Some megadonors are driven by religion, like Texas fracking magnates Tim Dunn and Farris Wilks, who shelled out $11 million to far right politicians over the past decade. In Pennsylvania, the Martin family, owners of Martin’s Pastry Shop, are proud Christian nationalists who funded the campaign of far right Republican Doug Mastriano, to the tune of $100,000.

More often, megadonors fund reactionary social forces to secure other goals. Take, for example, Sheldon Adelson, who donated over $426 million to the Republican Party and super PACS from 2016. Yet he claimed to be pro-choice, for socialized health care and a path to citizenship for undocumented migrants, but held a hardline support for Israel. “Look I’m basically a social liberal,” Adelson told the Wall Street Journal. “I know no one would believe that.”

Aside from megadonors, large corporations give to both political parties in order to lobby them later. As reported by Truthout’s Sharon Zhang, many companies that publicly support reproductive and LGBTQ rights underhandedly fund the most reactionary politics. Zhang writes, “Amazon, AT&T, Citigroup, Coca-Cola, Comcast, CVS, General Motors, Google, T-Mobile, Walgreens, Walmart, Wells Fargo and Verizon have spent at least $15.2 million to support anti-abortion politicians.”

The sum of this double-dealing is simple. The 1% are more than willing to throw people’s rights under the bus in order to protect their profits. They fed Christian nationalism until it became an uncontrollable monster on the verge of ripping apart nearly every progressive legal victory of the 21st century.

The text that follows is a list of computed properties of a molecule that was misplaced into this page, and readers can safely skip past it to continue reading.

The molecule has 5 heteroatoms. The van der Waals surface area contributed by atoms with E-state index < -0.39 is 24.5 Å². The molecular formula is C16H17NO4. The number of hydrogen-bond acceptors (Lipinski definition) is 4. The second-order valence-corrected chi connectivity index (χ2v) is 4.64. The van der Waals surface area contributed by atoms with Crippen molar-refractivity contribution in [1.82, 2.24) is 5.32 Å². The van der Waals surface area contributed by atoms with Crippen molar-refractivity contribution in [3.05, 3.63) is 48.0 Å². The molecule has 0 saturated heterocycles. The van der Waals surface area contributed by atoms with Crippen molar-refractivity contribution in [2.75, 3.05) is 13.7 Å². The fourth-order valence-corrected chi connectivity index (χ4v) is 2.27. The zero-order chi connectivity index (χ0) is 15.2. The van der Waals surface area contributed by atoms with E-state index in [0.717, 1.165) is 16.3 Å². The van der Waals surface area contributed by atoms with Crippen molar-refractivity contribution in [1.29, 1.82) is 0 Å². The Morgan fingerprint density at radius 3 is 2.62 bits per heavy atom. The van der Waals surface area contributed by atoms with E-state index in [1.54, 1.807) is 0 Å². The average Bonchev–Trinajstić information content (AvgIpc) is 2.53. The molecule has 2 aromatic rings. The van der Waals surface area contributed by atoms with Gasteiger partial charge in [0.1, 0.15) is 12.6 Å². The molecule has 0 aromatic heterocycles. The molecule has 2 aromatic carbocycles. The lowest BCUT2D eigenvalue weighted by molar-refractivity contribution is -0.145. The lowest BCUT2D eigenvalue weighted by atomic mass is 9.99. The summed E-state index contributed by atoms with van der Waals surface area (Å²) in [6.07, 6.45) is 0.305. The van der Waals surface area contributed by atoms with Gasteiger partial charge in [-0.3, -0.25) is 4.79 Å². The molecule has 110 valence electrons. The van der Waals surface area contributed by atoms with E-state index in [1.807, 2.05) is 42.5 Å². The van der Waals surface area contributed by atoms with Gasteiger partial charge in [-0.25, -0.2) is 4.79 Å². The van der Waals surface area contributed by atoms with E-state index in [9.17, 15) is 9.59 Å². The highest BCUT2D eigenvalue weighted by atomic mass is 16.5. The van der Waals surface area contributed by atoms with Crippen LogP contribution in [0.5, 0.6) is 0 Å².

Faith No More

“I know what it’s like to see children growing up in poverty,” Miriah Mark said to CNN. “I know what it’s like to be a young Black girl not having a father, or the mom not being able to be home because they have to work.” At 15 weeks pregnant, Mark decided to have an abortion because her partner walked out. Plus, the sky-rocketing cost of child care and housing was too much.

When asked about the overturning of Roe v. Wade, she said, “it makes you feel like you’re going back to a time where women didn’t have rights or women couldn’t vote.”

She is exactly right. The Republican Party is trying to turn back time. It is a party that wins on a rigged political playing field. The Senate structurally tilts Republican since each state, regardless of population, gets two senators. They often gerrymander districts, practically guaranteeing GOP victories. Most importantly, they stacked the Supreme Court by stealing a vacancy from President Obama, and under Trump, put in Justices Neil Gorsuch, Amy Coney Barrett and Brett Kavanaugh. By locking in minoritarian rule, the GOP can pay back the players in their base, the religious right being first in line.

Until recently, the religious right was clearly losing the culture war and corresponding legal rights. Feminism and gay liberation, abortion and contraception freed people to explore their authentic selves. The legal victories of Roe v. Wade, Lawrence v. Texas and Obergefell v. Hodges — which legalized, respectively, abortion, same-sex privacy and gay marriage — cemented the sexual revolution. Americans were leaving establishment religion behind in large numbers.

Unable to halt the decline of religious attendance, the religious right has ongoingly used courts to force secular America to bow down. The Republican Party solidified a judicial pipeline from the Federalist Society, a conservative organization that incubates lawyers and judges with a budget of nearly $20 million. Take a wild guess where that money comes from? On Democracy Now!, journalist Eric Lipton said, “Google and Microsoft are donors to the Federalist Society, and as well as major energy companies like Chevron or Devon [Energy] … you have also a lot of very conservative family foundations that — you know, like the Mercer foundation or the Koch brothers’ foundation, that see their giving, if you look at their donor patterns, as a way to try to influence American society.”

To understand the impacts of all this strategic spending by the wealthy and powerful, remember what Rep. Alexandria Ocasio-Cortez said about the Supreme Court overturning Roe v. Wade. Poor women of color are going to pay the price for rich people’s incredibly selfish funding of Christian nationalism. “People will die,” she tweeted.